Protecting against researcher bias in secondary data analysis: Challenges and potential solutions

Jessie Baldwin*, Jean-Baptiste Pingault, Tabea Schoeler, Hannah M Sallis, Marcus R Munafo

*Corresponding author for this work

Research output: Contribution to journalArticle (Academic Journal)peer-review

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Analysis of secondary data sources (such as cohort studies, survey data, and administrative records) has the potential to provide answers to science and society’s most pressing questions. However, researcher biases can lead to questionable research practices in secondary data analysis, which can distort the evidence base. While pre-registration can help to protect against researcher biases, it presents challenges for secondary data analysis. In this article, we describe these challenges and propose novel solutions and alternative approaches. Proposed solutions include approaches to (1) address bias linked to prior knowledge of the data, (2) enable pre-registration of non-hypothesis-driven research, (3) help ensure that pre-registered analyses will be appropriate for the data, and (4) address difficulties arising from reduced analytic flexibility in pre-registration. For each solution, we provide guidance on implementation for researchers and data guardians. The adoption of these practices can help to protect against researcher bias in secondary data analysis, to improve the robustness of research based on existing data.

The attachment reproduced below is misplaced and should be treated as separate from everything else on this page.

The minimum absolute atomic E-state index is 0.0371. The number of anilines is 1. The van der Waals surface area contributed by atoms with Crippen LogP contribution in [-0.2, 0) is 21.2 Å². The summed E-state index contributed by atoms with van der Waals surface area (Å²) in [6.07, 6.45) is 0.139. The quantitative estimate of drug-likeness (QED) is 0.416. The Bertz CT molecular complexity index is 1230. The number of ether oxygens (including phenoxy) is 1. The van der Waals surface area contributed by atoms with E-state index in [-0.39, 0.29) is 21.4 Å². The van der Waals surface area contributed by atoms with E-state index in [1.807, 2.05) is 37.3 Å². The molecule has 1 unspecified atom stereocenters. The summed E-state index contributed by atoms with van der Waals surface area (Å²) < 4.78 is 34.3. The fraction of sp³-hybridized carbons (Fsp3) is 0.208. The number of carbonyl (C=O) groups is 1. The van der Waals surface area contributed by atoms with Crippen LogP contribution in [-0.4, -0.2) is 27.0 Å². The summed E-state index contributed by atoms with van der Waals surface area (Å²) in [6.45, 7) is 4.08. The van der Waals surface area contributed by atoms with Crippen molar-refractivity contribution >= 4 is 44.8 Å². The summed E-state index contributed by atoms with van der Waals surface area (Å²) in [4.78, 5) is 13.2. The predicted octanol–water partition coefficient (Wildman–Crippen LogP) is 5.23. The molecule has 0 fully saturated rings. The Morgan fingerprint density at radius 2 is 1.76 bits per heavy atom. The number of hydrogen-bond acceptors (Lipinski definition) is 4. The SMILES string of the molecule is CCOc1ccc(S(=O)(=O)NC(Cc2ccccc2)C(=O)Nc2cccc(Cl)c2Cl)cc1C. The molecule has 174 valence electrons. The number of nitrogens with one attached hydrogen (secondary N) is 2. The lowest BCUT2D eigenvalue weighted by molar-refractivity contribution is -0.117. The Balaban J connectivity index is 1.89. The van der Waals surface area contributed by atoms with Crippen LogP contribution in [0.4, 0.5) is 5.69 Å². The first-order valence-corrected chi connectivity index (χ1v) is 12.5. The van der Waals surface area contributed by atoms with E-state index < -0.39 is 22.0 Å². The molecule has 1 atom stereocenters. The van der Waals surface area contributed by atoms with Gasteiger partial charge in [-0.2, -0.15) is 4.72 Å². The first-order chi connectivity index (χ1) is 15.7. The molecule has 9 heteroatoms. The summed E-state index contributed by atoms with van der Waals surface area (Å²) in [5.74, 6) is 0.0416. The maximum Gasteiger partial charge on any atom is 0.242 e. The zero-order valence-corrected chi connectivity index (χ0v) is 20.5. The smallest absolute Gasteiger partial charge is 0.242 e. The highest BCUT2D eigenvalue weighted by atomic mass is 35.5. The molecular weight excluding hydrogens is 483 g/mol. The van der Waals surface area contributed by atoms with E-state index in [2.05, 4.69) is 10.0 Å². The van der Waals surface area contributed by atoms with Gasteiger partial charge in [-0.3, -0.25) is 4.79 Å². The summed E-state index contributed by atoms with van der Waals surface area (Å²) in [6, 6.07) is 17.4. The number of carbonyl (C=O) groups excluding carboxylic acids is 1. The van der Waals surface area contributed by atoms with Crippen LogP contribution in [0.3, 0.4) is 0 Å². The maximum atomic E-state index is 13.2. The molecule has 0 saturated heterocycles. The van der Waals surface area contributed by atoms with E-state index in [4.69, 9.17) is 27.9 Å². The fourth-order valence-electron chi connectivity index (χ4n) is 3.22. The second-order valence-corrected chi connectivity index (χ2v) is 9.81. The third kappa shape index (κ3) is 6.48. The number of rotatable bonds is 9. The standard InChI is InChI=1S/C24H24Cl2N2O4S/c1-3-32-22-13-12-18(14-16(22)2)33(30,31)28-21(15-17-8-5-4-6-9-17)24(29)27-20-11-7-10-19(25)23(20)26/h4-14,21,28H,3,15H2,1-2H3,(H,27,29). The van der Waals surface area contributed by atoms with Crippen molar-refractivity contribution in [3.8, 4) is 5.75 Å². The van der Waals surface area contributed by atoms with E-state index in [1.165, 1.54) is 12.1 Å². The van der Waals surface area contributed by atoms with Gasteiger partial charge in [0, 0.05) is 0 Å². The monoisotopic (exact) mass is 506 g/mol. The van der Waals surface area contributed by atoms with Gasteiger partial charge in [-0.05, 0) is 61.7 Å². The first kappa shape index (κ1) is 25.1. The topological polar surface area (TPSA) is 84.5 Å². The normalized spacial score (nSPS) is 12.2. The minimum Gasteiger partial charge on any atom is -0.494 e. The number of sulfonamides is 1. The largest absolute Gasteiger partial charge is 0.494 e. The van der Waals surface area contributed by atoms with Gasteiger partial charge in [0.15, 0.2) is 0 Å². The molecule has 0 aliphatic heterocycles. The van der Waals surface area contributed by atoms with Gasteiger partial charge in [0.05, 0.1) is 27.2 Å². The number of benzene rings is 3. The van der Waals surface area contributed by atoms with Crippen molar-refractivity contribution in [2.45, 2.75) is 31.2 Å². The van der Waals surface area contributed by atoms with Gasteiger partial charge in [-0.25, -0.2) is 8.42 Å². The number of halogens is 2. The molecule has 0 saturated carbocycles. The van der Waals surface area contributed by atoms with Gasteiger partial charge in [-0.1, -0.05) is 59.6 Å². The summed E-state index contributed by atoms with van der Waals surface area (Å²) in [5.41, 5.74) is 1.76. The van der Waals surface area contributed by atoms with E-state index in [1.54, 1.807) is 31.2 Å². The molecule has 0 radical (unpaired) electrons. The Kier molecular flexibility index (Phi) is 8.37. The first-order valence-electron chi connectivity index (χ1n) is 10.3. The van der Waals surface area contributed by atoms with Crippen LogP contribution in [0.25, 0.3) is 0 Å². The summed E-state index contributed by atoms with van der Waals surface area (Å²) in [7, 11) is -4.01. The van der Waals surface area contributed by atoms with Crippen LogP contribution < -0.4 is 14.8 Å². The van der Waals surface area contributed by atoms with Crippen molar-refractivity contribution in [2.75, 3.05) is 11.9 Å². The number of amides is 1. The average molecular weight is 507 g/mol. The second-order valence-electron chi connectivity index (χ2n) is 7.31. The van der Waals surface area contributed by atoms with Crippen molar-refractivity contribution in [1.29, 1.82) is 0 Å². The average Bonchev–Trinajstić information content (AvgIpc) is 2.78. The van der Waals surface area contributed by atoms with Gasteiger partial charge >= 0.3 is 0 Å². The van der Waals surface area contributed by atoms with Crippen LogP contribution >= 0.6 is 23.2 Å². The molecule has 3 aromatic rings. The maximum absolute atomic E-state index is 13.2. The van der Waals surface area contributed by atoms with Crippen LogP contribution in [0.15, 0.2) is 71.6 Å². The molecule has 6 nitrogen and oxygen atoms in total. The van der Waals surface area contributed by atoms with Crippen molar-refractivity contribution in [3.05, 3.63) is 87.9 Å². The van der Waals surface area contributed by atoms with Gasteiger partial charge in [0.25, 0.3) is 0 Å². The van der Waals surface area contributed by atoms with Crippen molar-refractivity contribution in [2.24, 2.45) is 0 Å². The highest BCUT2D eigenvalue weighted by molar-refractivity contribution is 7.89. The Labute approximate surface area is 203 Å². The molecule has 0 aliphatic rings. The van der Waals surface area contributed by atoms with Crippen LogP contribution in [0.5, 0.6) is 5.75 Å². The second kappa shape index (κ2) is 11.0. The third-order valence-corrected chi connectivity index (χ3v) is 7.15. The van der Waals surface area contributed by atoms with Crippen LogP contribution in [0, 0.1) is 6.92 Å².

Original languageEnglish
Pages (from-to)1–10
JournalEuropean Journal of Epidemiology
Issue number1
Early online date13 Jan 2022
Publication statusE-pub ahead of print - 13 Jan 2022

Bibliographical note

Funding Information:
J.R.B is funded by a Wellcome Trust Sir Henry Wellcome fellowship (grant 215917/Z/19/Z). J.B.P is a supported by the Medical Research Foundation 2018 Emerging Leaders 1 Prize in Adolescent Mental Health (MRF-160–0002-ELP-PINGA). M.R.M and H.M.S work in a unit that receives funding from the University of Bristol and the UK Medical Research Council (MC_UU_00011/5, MC_UU_00011/7), and M.R.M is also supported by the National Institute for Health Research (NIHR) Biomedical Research Centre at the University Hospitals Bristol National Health Service Foundation Trust and the University of Bristol. st

Publisher Copyright:
© 2022, The Author(s).


  • Secondary data analysis
  • Pre-registration
  • Open science
  • Researcher bias


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